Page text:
Report No. : GEO Report No. 103

Report Title : Report on the Kwun Lung Lau Landslide of 23 July 1994 (2000), 365 p.

Author : N.R. Morgenstern & Geotechnical Engineering Office


This GEO Report comprises two volumes printed separately when first published in November 1994. Volume 1 contains the independent findings of Professor N.R. Morgenstern as to the cause of the Kwun Lung Lau landslide and the lessons to be learnt from it. Volume 2, prepared by the Geotechnical Engineering Office of the Civil Engineering Department, presents the detailed findings of the landslide investigation. The contents of Volume 2 were reviewed and agreed by Professor Morgenstern who relied on them in his own assessment given in Volume 1.


A landslide occurred below Block D of Kwun Lung Lau, Kennedy Town on 23 July 1994. The incident resulted in five fatalities and three other people were injured. The Geotechnical Engineering Office (GEO) has carried out a comprehensive investigation into the cause of the landslide and Professor N.R. Morgenstern has conducted an independent review of this investigation. Both parties are in agreement as to the cause of the Kwun Lung Lau landslide.

Professor Morgenstern had observed that the Kwun Lung Lau landslide was preventable had its eventuality been foreseen. There were opportunities for various parties to have anticipated problems at Kwun Lung Lau but they were thwarted. The provision of false information with respect to retaining wall thickness on the site formation plan approved for the construction of Kwun Lung Lau misled subsequent screening studies undertaken by the GEO to assess stability of the retaining wall and the slope above it. In addition, Professor Morgenstern was of the view that consulting practice in Hong Kong with respect to the evaluation of slope stability was excessively influenced in a restricting manner by the slope catalogue used to provide an inventory of potentially hazardous locations. This practice was not sufficiently responsive to indications of potential problems at a project, estate, or development scale.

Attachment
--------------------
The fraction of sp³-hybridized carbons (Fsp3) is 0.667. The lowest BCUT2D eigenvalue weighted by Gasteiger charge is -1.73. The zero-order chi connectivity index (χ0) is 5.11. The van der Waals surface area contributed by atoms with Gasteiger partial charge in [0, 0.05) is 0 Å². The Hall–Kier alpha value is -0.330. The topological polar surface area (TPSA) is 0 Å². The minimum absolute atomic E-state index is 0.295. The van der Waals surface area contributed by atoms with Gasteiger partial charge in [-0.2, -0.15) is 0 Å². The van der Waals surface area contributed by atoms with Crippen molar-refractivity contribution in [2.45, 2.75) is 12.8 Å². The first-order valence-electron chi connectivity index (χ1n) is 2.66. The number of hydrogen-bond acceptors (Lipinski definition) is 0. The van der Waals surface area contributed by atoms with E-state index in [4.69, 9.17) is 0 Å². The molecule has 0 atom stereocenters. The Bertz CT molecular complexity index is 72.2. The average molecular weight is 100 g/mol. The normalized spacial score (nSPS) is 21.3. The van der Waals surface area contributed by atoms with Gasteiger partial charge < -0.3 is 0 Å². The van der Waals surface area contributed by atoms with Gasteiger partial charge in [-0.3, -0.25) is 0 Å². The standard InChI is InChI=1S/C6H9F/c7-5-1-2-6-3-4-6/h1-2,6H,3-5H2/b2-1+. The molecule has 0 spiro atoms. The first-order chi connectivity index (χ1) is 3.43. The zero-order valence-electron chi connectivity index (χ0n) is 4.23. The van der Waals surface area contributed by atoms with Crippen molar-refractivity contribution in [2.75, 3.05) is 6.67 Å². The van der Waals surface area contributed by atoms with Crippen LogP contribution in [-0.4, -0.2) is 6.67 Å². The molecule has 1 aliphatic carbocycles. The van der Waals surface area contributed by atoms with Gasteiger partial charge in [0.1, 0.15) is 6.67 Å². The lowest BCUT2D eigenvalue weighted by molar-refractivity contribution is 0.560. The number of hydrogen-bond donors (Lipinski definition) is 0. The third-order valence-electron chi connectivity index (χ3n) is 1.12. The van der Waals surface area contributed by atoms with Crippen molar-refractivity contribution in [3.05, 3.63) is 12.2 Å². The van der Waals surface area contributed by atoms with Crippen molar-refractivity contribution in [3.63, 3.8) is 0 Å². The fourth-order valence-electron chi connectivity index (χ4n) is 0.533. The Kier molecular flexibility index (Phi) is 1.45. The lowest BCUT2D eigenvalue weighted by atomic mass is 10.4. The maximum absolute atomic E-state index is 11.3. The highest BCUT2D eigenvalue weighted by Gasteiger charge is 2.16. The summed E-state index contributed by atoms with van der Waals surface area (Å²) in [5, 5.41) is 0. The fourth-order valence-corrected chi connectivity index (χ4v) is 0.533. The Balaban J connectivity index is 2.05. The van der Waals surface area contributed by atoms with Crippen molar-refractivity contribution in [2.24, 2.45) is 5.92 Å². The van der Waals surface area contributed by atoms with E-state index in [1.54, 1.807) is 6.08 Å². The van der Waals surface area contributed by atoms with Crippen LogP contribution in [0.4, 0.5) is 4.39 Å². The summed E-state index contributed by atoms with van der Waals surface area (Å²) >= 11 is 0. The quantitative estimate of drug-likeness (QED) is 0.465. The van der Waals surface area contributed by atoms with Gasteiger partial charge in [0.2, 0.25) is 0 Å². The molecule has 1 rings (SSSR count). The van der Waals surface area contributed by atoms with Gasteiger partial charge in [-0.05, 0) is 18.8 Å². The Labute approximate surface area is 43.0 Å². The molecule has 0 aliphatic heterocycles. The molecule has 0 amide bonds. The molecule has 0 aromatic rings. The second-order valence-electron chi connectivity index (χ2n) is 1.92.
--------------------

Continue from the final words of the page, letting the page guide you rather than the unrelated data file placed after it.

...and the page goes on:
Professor Morgenstern had provided the following recommendations to the Government on the adequacy of its approach to slope safety in Hong Kong:

  1. The GEO should implement a program of measuring masonry wall thickness in all cases where they had relied on the estimate of wall thickness from old drawings.
  2. The Government should develop a program for direct monitoring and repair of buried services at housing estates and other developments in all cases where leakage might impact on slope stability.
  3. The GEO should introduce a more integrated approach into the slope stability assessment process following the guidelines set out in the Report.
  4. The GEO should undertake and support elsewhere in Hong Kong research into improved means of site characterization focussed on the factors that affect slope instability in Hong Kong.
  5. The GEO should consider appointing an external Technical Review Board to assist management in enhancing technical quality improvement, keeping abreast of international standards of risk-taking and other aspects associated with the discharge of due diligence.


A comprehensive investigation into the Kwun Lung Lau landslide was carried out by the Geotechnical Engineering Office (GEO). This detailed study included review of documentary information, analysis of rainfall records, interviews with witnesses to the landslide, site surveys, physical site investigations, examination of the underground drainage systems and engineering analyses. Details of the investigation and its findings are contained in this volume of the Report.

The key findings of the investigation are:

  1. the landslide was triggered by soil saturation resulting from the ingress of a large volume of water into the ground behind the masonry wall, which was appreciably thinner than was usual for walls of this type,
  2. leakages from defective underground water-carrying services (both stormwater drains and the foulwater sewer) within the lot boundary of Kwun Lung Lau were the principal sources of the water, and
  3. the prolonged and heavy rainfall preceding the landslide played a contributory part in resulting in a significant quantity of water having entered the ground, initially through the defective stormwater drainage system.

Download Document(s)

No. Item
1 Volume 1, Volume 2 (Contents, Figures) (1.79MB)
2 Appendix A, B, C, D, E, F, G (2.34MB)
3 Appendix H, I, J, K, L, M (7.12MB)